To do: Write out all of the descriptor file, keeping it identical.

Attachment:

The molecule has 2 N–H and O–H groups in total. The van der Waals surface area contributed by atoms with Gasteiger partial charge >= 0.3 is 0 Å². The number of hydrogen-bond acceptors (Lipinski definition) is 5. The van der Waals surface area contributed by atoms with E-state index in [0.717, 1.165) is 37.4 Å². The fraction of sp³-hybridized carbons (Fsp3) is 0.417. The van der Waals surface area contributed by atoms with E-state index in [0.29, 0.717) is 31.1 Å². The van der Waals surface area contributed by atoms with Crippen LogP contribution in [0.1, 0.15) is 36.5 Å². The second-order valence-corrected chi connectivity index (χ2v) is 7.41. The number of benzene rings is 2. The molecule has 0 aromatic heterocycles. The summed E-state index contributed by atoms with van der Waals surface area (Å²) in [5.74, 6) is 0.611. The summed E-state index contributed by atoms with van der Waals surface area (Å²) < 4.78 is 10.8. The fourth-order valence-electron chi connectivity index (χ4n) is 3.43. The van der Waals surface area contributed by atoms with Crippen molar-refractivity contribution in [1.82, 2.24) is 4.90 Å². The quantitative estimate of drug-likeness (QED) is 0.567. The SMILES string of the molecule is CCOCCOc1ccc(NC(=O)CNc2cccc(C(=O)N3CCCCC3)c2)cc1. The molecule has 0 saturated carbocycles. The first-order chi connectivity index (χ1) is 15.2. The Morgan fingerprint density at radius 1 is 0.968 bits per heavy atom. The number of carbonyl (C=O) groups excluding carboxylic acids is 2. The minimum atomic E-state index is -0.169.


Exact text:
The molecule has 2 N–H and O–H groups in total. The van der Waals surface area contributed by atoms with Gasteiger partial charge >= 0.3 is 0 Å². The number of hydrogen-bond acceptors (Lipinski definition) is 5. The van der Waals surface area contributed by atoms with E-state index in [0.717, 1.165) is 37.4 Å². The fraction of sp³-hybridized carbons (Fsp3) is 0.417. The van der Waals surface area contributed by atoms with E-state index in [0.29, 0.717) is 31.1 Å². The van der Waals surface area contributed by atoms with Crippen LogP contribution in [0.1, 0.15) is 36.5 Å². The second-order valence-corrected chi connectivity index (χ2v) is 7.41. The number of benzene rings is 2. The molecule has 0 aromatic heterocycles. The summed E-state index contributed by atoms with van der Waals surface area (Å²) in [5.74, 6) is 0.611. The summed E-state index contributed by atoms with van der Waals surface area (Å²) < 4.78 is 10.8. The fourth-order valence-electron chi connectivity index (χ4n) is 3.43. The van der Waals surface area contributed by atoms with Crippen molar-refractivity contribution in [1.82, 2.24) is 4.90 Å². The quantitative estimate of drug-likeness (QED) is 0.567. The SMILES string of the molecule is CCOCCOc1ccc(NC(=O)CNc2cccc(C(=O)N3CCCCC3)c2)cc1. The molecule has 0 saturated carbocycles. The first-order chi connectivity index (χ1) is 15.2. The Morgan fingerprint density at radius 1 is 0.968 bits per heavy atom. The number of carbonyl (C=O) groups excluding carboxylic acids is 2. The minimum atomic E-state index is -0.169.